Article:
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Homeland Security Chief John Kelly Says Waiting 120 Days Won’t Hurt Refugees. He’s Wrong

4 minute read
Erol Kekic is the executive director of the immigration and refugee program for global humanitarian agency Church World Service

At a congressional hearing this week, DHS Secretary John Kelly said he doesn’t think the 120-day ban on refugee resettlement puts a real hardship on refugees who have “already been waiting a year or two” to find safety in the United States.

This could not be further from the truth.

For some of the world’s most vulnerable refugees, even a day-long delay could mean a death sentence. Consider the fate of the 9-year-old Somali child with congenital heart problems waiting at a refugee camp in Ethiopia, the 1-year-old Sudanese boy with cancer, or the Somali boy with a severe intestinal disorder living in a camp that doesn’t have the colostomy bags he needs.

The impact extends way beyond those who are in need of life-saving medical care, however, and will disrupt almost everyone in the process of resettlement. Each part of the refugee screening process has a narrow validity period. Medical tests can expire within three months, for example, while name checks and biometric screenings are valid for little over a year. This often leaves less than a two-month window during which all checks are simultaneously valid and refugees can travel. As each check clears at a different time, this makes the departure window for families even narrower, with only a few weeks or even days when all family members’ checks are valid.

Once approved for travel, refugees often sell their belongings to ensure they have some money upon arrival, give their shelters up to other refugees, and leave their jobs (if they were fortunate enough to be able to work in the country). To slam our doors shut to them and keep them in limbo, when they have already done all that we have asked of them, is simply un-American.

Clearly, the Trump administration’s executive order isn’t just a four-month “pause” on refugee arrivals — it throws a wrench into the entire resettlement process and sends refugees back to square one, requiring them to repeat aspects of a vetting process which is already extensive, and rigorous. The process can already take years, and due to the mandated sequencing of each step, one delay can result in a domino effect of expiring validity periods. A four-month delay will grind the entire refugee resettlement process to a halt, possibly for years.

This should concern Secretary Kelly, both due to the hardship it will, in fact, have on refugees, and also given the important role that refugee resettlement plays in U.S. diplomacy and advancing foreign policy objectives, including regional stability, international security and the war on global terror.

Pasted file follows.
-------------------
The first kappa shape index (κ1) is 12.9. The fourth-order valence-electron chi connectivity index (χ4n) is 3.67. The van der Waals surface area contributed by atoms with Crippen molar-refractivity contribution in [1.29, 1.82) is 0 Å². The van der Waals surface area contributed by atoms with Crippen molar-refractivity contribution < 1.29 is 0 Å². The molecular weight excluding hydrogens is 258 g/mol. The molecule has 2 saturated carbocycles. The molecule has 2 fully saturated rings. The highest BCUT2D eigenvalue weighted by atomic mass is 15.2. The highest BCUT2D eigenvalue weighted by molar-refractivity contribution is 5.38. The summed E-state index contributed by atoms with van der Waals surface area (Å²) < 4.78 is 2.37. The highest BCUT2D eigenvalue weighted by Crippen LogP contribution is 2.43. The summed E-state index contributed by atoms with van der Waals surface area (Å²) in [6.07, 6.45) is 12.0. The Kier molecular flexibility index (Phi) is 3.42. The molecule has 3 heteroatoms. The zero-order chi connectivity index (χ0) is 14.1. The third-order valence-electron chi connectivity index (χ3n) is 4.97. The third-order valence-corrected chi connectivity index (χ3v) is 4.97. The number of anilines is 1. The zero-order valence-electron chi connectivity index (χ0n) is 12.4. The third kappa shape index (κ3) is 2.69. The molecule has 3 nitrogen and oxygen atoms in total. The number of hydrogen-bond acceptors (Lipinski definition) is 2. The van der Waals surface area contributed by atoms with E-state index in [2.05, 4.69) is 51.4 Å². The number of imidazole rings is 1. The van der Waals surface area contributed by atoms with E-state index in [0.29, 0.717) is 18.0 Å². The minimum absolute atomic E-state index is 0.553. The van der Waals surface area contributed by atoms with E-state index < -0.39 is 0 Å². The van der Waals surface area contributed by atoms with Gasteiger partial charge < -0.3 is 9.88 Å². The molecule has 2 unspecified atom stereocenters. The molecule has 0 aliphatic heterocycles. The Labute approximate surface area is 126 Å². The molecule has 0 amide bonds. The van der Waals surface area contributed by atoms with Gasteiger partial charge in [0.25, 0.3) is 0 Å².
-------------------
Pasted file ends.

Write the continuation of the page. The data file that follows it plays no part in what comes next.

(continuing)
Let’s keep things in perspective: Refugees are people fleeing war, violence and persecution—and over half are children. Refugee resettlement is the last resort for people fleeing persecution, who can’t return to their home country and can’t rebuild their lives in the country where they initially sought safety. The United States hand-picks refugees for resettlement, prioritizing the most vulnerable. While some refugees live for years in camps, facing dire conditions and vulnerable to rape and abuse, most refugees live in urban situations in countries that don’t allow them to work or their children to attend school. Refugees struggle every day just to survive, to keep their children from starving, and to keep hope alive that the world will not turn a blind eye to their plight.

This executive order hastily changes decades of U.S. policy and directly contradicts longstanding American values of welcoming refugees fleeing persecution. Moreover, it perpetuates the false narrative that refugees are a danger to Americans–when in fact, they are not.

Instead of safeguarding our national security, the ban on refugees and Muslims actually puts our homeland at risk, reinforcing the false “Islam vs. West” dichotomy which terrorist organizations like ISIS exploit in their propaganda and recruitment materials. Case in point: many extremist sympathizers hailed the ban online–while national security experts warned that terrorist could use it as a recruiting tool.

If Secretary Kelly is serious about protecting our homeland, he must understand that a 120 day ban is indeed a great hardship for both refugees and our country overall. And he should urge President Trump to immediately rescind this misguided executive order.

Since 1946, Church World Service has supported refugees, immigrants and other displaced individuals, in addition to providing sustainable relief and development solutions to communities that wrestle with hunger and poverty. Learn more about CWS’ work at GreaterAs1.org.

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